Brooklyn arena positioned to host boxing events
The fertile boxing ground that produced dozens of world champions, from Mike Tyson to Riddick Bowe, will soon have a regular series of fights in a glimmering new arena.
Golden Boy Promotions has agreed to bring at least 12 shows each year to the New Jersey Nets' new home in Brooklyn. The announcement was made Wednesday by Los Angeles-based Golden Boy and Brooklyn Sports & Entertainment, which is behind the 22-acre Atlantic Yards development.
The centerpiece of it, the 18,000-seat Barclays Center, is scheduled to open in 2012.
''There's a rich heritage in this marketplace,'' Brett Yormark, president and chief executive of Brooklyn Sports & Entertainment, told The Associated Press. ''We're going to work very closely with Golden Boy, and we're very excited about the possibilities.''
The agreement is exclusive in the fact that Golden Boy will not have similar agreements to develop other boxing franchises in the New York area, but Yormark said it will not prevent local promoters from working with Golden Boy to stage fights at the Barclays Center.
''The exclusive word is a little overstated,'' Yormark said.
The strategic partnership is modeled after what Golden Boy has accomplished at the Nokia Theater in Los Angeles. Last year, the promoter began a series of monthly ''Fight Night Club'' cards that feature local talent and draw about 2,000 fans. Boxers who are successful both in the ring and in drawing crowds graduate to fighting in the 8,000-seat Nokia Theater.
Eventually, Golden Boy hopes that fighters who started out at the bottom will become big enough attractions to headline across the street at the 20,000-seat Staples Center.
''This is not just bringing once in a while a championship fight to New York,'' Golden Boy chief executive Richard Schaefer said. ''It is about developing a new fan audience for the sport of boxing, and doing a combination of different shows.''
Golden Boy has never been heavily invested in the East Coast, instead staging most of its fights in California and Las Vegas. But the idea was always in the back of Schaefer's mind to make inroads in New York, where the Golden Gloves is an institution and arenas such as Madison Square Garden and Yankee Stadium have hosted some of the sport's greatest moments.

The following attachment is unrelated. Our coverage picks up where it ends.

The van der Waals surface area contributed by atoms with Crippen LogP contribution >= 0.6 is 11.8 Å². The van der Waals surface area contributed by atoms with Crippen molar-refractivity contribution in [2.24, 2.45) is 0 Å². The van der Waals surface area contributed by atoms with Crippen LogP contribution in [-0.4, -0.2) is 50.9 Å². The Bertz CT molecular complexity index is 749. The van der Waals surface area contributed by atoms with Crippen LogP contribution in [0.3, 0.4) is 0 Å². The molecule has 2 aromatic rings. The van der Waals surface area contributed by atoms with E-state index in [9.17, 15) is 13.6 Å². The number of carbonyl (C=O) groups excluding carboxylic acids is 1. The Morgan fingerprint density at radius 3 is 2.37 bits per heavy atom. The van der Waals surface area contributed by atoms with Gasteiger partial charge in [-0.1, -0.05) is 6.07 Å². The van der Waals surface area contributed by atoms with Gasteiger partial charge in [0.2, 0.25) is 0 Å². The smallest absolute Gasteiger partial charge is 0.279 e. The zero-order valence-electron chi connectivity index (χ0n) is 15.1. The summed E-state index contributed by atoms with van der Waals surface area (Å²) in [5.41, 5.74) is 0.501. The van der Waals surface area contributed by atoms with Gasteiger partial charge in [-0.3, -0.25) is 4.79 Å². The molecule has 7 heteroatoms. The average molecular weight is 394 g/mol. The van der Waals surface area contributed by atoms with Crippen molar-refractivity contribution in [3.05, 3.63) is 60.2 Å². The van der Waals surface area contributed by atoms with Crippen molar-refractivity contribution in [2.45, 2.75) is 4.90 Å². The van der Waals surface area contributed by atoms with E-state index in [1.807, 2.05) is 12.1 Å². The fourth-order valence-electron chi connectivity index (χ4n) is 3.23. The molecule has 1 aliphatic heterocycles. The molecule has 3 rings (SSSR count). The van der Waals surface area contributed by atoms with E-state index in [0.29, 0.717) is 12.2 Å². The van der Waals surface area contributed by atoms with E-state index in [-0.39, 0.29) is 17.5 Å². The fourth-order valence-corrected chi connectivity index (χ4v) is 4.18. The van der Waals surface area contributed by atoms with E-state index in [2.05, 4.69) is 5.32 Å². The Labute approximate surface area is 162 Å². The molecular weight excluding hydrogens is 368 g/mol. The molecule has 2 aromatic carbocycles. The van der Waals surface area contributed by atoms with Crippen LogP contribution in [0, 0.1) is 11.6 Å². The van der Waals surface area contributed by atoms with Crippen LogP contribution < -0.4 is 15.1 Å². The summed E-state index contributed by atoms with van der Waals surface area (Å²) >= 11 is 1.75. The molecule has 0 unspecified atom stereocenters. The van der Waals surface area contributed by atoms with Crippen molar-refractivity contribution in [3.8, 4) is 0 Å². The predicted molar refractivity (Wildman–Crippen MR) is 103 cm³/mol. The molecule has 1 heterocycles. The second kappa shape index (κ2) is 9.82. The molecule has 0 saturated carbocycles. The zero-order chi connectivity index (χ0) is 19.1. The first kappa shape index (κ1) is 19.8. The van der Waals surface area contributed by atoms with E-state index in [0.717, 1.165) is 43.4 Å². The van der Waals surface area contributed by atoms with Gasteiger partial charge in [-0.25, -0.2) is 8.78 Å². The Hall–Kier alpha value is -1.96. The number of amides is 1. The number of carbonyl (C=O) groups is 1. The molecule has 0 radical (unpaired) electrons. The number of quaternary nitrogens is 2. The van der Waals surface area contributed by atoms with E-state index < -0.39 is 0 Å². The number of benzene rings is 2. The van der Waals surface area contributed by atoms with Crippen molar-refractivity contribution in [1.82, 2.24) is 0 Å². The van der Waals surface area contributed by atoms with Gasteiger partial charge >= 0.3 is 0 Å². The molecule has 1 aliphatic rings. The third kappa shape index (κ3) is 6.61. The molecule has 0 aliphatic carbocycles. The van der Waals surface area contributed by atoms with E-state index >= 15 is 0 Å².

''We like to take our time and make sure when we do make a decision, or team up with somebody, it will be someone who can be a strategic partner with us,'' Schaefer said. ''As we were looking at the landscape on the East Coast, we got together with Brett Yormark, and when we reached out to him - when you have these meetings, sometimes it clicks immediately.''
Schaefer and Yormark both said that they are not necessarily out to compete with the Garden, which has long dominated the New York boxing scene.
''For me, it's about defining what the Barclays Center is about - it's about volume and variety,'' Yormark said. ''And boxing will have a place in our programming schedule.''
The design of the Barclays Center works well for boxing, with numerous configurations to trim the seating capacity to about 4,000 for smaller shows. The video board hanging over center court will allow for replays and the relatively low level of luxury suites are also a draw.
Perhaps the biggest thing going for the arena, though, is its location in Brooklyn.
The borough across the East River from Manhattan is home to the famed Gleason's Gym, and has produced numerous world champions, from Tyson and Bowe to Zab Judah and Paulie Malignaggi
Ebbets Field hosted nearly 90 fight cards outdoors before it was torn down, and small shows are still held in the borough at places such as the Aviator Sports and Events Center.
''This is for the betterment of the sport,'' Schaefer said, ''and I think it's fantastic when you have a venue and an ownership group that makes a commitment to the sport of boxing. We want to show the audience these fighters as they grow, and hopefully become world champions.''